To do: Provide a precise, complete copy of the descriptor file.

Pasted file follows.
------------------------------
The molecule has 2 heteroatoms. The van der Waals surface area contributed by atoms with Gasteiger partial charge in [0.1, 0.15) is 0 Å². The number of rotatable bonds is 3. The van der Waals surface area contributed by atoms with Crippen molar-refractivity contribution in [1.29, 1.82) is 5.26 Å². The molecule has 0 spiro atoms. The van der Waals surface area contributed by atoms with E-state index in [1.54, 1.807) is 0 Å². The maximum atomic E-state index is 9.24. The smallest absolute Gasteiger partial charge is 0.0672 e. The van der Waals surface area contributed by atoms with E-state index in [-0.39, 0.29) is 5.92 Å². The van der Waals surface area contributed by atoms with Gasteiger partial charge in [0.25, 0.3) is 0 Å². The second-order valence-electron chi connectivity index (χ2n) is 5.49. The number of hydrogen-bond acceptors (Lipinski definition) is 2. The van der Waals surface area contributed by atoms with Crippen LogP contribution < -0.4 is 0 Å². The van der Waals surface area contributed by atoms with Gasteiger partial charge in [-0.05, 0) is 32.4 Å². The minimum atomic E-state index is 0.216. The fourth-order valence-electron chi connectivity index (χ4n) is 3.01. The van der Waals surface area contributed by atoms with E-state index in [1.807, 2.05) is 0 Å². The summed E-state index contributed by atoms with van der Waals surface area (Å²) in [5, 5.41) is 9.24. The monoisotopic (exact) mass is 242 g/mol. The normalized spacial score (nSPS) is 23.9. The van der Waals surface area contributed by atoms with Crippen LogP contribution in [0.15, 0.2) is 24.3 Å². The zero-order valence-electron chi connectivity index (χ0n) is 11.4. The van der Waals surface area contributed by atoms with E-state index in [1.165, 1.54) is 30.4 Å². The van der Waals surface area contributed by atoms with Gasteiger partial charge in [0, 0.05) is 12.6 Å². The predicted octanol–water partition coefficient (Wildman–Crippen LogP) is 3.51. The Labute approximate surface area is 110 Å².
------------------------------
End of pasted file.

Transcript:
The molecule has 2 heteroatoms. The van der Waals surface area contributed by atoms with Gasteiger partial charge in [0.1, 0.15) is 0 Å². The number of rotatable bonds is 3. The van der Waals surface area contributed by atoms with Crippen molar-refractivity contribution in [1.29, 1.82) is 5.26 Å². The molecule has 0 spiro atoms. The van der Waals surface area contributed by atoms with E-state index in [1.54, 1.807) is 0 Å². The maximum atomic E-state index is 9.24. The smallest absolute Gasteiger partial charge is 0.0672 e. The van der Waals surface area contributed by atoms with E-state index in [-0.39, 0.29) is 5.92 Å². The van der Waals surface area contributed by atoms with Gasteiger partial charge in [0.25, 0.3) is 0 Å². The second-order valence-electron chi connectivity index (χ2n) is 5.49. The number of hydrogen-bond acceptors (Lipinski definition) is 2. The van der Waals surface area contributed by atoms with Crippen LogP contribution < -0.4 is 0 Å². The van der Waals surface area contributed by atoms with Gasteiger partial charge in [-0.05, 0) is 32.4 Å². The minimum atomic E-state index is 0.216. The fourth-order valence-electron chi connectivity index (χ4n) is 3.01. The van der Waals surface area contributed by atoms with E-state index in [1.807, 2.05) is 0 Å². The summed E-state index contributed by atoms with van der Waals surface area (Å²) in [5, 5.41) is 9.24. The monoisotopic (exact) mass is 242 g/mol. The normalized spacial score (nSPS) is 23.9. The van der Waals surface area contributed by atoms with Crippen LogP contribution in [0.15, 0.2) is 24.3 Å². The zero-order valence-electron chi connectivity index (χ0n) is 11.4. The van der Waals surface area contributed by atoms with E-state index in [1.165, 1.54) is 30.4 Å². The van der Waals surface area contributed by atoms with Gasteiger partial charge in [0, 0.05) is 12.6 Å². The predicted octanol–water partition coefficient (Wildman–Crippen LogP) is 3.51. The Labute approximate surface area is 110 Å².